Dr. Jayashree Vencatesan
Dr. Jayashree Vencatesan

In 2003, the Tamilnadu State Pollution Control Board assigned to Dr. Jayashree Vencatesan the task of conducting a detailed study of Chennai’s last remaining wetland – the Pallikaranai marsh, which is suffering from degradation caused by human impact. The study had two components – to document the biodiversity and to map the extent of the marsh to define or identify a viable unit of management.

In her work “Protecting wetlands” published on August 10, 2007, Current Science 93 (3): 288–290, she states that the heterogeneous ecosystem of the Pallikaranai marshland supports about 337 species of floras and faunas:

GROUP NUMBER OF SPECIES
Birds 115
Plants 114
Fishes 46
Reptiles 21
Mammals 10
Amphibians 10
Molluscs 9
Butterflies 7
Crustaceans 5
Total 337

Birds, fishes and reptiles are the most prominent of the faunal groups.

Dr. K .Venkataraman, Director of Zoological Survey of India (ZSI)
Dr. K. Venkataraman

However, on August 9, 2013, P. Oppili reported in The Hindu that Dr. K. Venkataraman, Director of Zoological Survey of India (ZSI) while discussing the diversity of species in the marshland, as nine species of amphibians, 21 species of reptiles, 72 species of birds, five species of mammals, 38 species of fish, nine species of shells and 59 species of aquatic and terrestrial insects had been recorded, besides a good number of plankton.

The Pallikaranai wetland is the home to some of the most endangered birds such as the glossy ibis, gray-headed Lapwings and pheasant-tailed Jacana.

Pheasant-tailed Jacana spotted in Pallikaranai Wetland, Chennai (Photo: Sudharsun Jayaraj)
Pheasant-tailed Jacana spotted in Pallikaranai Wetland, Chennai (Photo: Sudharsun Jayaraj)

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Purple Swamphen-Moorhen in Pallikaranai wetland, Chennai (Photo - Sudharsun Jayaraj)
Purple Swamphen-Moorhen in Pallikaranai wetland, Chennai (Photo – Sudharsun Jayaraj)

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FulvourWhistlingDucks (Photo: GnanaskandanK)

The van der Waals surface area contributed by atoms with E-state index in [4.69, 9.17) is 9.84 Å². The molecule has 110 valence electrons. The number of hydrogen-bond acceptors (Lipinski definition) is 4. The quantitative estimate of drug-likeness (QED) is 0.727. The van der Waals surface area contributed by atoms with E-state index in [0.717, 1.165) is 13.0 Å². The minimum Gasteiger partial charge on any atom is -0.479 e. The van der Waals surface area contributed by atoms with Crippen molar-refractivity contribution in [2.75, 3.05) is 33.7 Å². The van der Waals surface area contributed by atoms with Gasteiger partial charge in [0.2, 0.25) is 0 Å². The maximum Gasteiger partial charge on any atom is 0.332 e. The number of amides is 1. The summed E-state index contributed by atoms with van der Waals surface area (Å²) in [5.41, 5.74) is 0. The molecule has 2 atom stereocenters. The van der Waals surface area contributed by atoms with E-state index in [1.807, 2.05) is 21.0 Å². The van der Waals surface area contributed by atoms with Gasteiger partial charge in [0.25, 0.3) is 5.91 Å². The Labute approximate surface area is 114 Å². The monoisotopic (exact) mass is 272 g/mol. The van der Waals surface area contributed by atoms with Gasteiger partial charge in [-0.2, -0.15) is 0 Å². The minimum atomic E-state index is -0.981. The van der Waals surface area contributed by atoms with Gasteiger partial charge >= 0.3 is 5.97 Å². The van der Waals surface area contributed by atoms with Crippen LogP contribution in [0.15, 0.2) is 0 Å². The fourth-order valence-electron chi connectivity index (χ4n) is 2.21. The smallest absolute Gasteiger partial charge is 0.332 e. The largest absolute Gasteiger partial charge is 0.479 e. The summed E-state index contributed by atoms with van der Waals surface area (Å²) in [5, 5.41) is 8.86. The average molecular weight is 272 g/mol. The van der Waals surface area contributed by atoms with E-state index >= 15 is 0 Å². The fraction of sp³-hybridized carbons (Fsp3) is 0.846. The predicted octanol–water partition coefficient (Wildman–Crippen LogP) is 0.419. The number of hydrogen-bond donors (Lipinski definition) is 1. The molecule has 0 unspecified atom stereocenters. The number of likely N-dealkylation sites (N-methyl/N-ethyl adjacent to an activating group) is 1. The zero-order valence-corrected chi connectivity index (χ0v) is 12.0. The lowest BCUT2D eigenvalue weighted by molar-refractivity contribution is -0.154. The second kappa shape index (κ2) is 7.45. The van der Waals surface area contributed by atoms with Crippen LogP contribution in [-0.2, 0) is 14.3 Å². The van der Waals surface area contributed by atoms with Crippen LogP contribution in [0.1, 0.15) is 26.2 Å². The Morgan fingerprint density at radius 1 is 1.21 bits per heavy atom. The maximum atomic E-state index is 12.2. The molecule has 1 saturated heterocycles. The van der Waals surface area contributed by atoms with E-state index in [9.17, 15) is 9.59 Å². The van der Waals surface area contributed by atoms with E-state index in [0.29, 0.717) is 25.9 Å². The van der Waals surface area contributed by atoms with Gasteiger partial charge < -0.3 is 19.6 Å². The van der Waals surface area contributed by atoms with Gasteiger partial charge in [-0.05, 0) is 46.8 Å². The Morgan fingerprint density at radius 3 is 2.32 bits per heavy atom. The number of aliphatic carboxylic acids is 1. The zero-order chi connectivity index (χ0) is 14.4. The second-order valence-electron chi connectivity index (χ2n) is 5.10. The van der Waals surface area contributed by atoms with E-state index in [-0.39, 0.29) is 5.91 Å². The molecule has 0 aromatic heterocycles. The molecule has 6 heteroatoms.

FulvourWhistlingDucks (Photo: GnanaskandanK)

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Cormorants, darters, herons, egrets, open-billed storks, spoonbills, white ibis, little grebe, Indian Cormorants, darters, herons, egrets, open-billed storks, spoonbills, white ibis, little grebe, Indian moorhen, Black-winged Stilts, purple moorhens, warblers, coots and dabchicks have been spotted in large numbers in the marshland.

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Russel's Viper (Source:  umich.edu)
Russel’s Viper (Source: umich.edu)

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The Pallikaranai wetland is also home to some of the most endangered reptiles such as the Russell’s viper.

About 114 species of plants are found in the wetland, including 29 species of grass. These plant species include some exotic floating vegetation such as water hyacinth and water lettuce.

Since 2002,  presence of new plants and  reptiles have been recorded.

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To be continued…

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Do You Have Dutch Courage?


Myself

By T.V. Antony Raj

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Sipping off the ‘head’ of a liqueur at Wynand Fockink. (Source: whatsupwithamsterdam.com)
Sipping off the ‘head’ of a liqueur at Wynand Fockink. (Source: whatsupwithamsterdam.com)

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What happens to a person after he or she consumes any form of alcohol?

First, it gives the drinker the gift of the gab if he is not dumb. Then it gives him ‘Dutch courage’ also called ‘liquid courage’ or potvaliancy  that makes him feel brave enough to become boisterous and violent.

Dutch courage may also be used as a synonym for Jenever, the juniper-flavored national and traditional liquor of the Netherlands and Belgium, from which Dutch gin evolved. Even now, Jenever is famous in Holland as an “old man’s drink”.

Jenever became popular in England during the time of King William III, better known as William of Orange (1650-1702), who also governed as Stadtholder over Holland, Zeeland, Gelderland, Utrecht, and Overijssel of the Dutch Republic.

A few entomologists claim that the term ‘Dutch courage’ was first referred to in Edmund Waller’s Instructions to a Painter (1666):

The Dutch their wine and all their brandy lose,
Disarm’d of that from which their courage grows.”

During the Thirty Years’ War, the English soldiers  noted Jenever’s bravery-inducing effects on Dutch soldiers and dubbed it “Dutch Courage”. In turn, the English soldiers believing Jenever’s warming properties on the body in cold weather and its calming effect drank it before going into battle. English speakers knew the famous spirit as “Dutch gin”.

According to some other entomologists, the origin of the phrase “Dutch courage” dates to 1805-1815 almost two centuries after the relevant wars.

But no matter the level of intoxication that alcohol induces, most people would not dare to pick a fight with an elephant unless Dutch courage sets in.

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A tusker in the  Kruger National Park in South Africa (Source: gardenwebs.net)
A tusker in the Kruger National Park in South Africa (Source: gardenwebs.net)